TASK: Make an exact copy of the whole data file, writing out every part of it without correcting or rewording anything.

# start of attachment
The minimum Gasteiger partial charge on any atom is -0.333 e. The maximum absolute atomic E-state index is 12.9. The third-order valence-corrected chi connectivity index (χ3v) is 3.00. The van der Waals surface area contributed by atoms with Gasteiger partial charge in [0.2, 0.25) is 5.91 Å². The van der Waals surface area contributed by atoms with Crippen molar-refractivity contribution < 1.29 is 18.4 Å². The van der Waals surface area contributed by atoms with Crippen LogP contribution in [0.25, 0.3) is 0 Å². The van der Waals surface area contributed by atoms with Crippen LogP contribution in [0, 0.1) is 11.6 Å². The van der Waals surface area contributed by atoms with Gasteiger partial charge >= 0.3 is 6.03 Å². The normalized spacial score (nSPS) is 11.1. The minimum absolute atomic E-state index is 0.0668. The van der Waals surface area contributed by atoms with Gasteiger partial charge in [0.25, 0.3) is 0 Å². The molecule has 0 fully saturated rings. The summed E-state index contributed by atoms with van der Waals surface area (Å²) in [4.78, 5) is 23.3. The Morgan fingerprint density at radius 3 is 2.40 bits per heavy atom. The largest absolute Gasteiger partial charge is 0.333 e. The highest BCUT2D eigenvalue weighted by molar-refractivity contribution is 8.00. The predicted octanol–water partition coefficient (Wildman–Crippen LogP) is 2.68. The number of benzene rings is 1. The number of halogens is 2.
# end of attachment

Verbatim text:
The minimum Gasteiger partial charge on any atom is -0.333 e. The maximum absolute atomic E-state index is 12.9. The third-order valence-corrected chi connectivity index (χ3v) is 3.00. The van der Waals surface area contributed by atoms with Gasteiger partial charge in [0.2, 0.25) is 5.91 Å². The van der Waals surface area contributed by atoms with Crippen molar-refractivity contribution < 1.29 is 18.4 Å². The van der Waals surface area contributed by atoms with Crippen LogP contribution in [0.25, 0.3) is 0 Å². The van der Waals surface area contributed by atoms with Crippen LogP contribution in [0, 0.1) is 11.6 Å². The van der Waals surface area contributed by atoms with Gasteiger partial charge >= 0.3 is 6.03 Å². The normalized spacial score (nSPS) is 11.1. The minimum absolute atomic E-state index is 0.0668. The van der Waals surface area contributed by atoms with Gasteiger partial charge in [0.25, 0.3) is 0 Å². The molecule has 0 fully saturated rings. The summed E-state index contributed by atoms with van der Waals surface area (Å²) in [4.78, 5) is 23.3. The Morgan fingerprint density at radius 3 is 2.40 bits per heavy atom. The largest absolute Gasteiger partial charge is 0.333 e. The highest BCUT2D eigenvalue weighted by molar-refractivity contribution is 8.00. The predicted octanol–water partition coefficient (Wildman–Crippen LogP) is 2.68. The number of benzene rings is 1. The number of halogens is 2.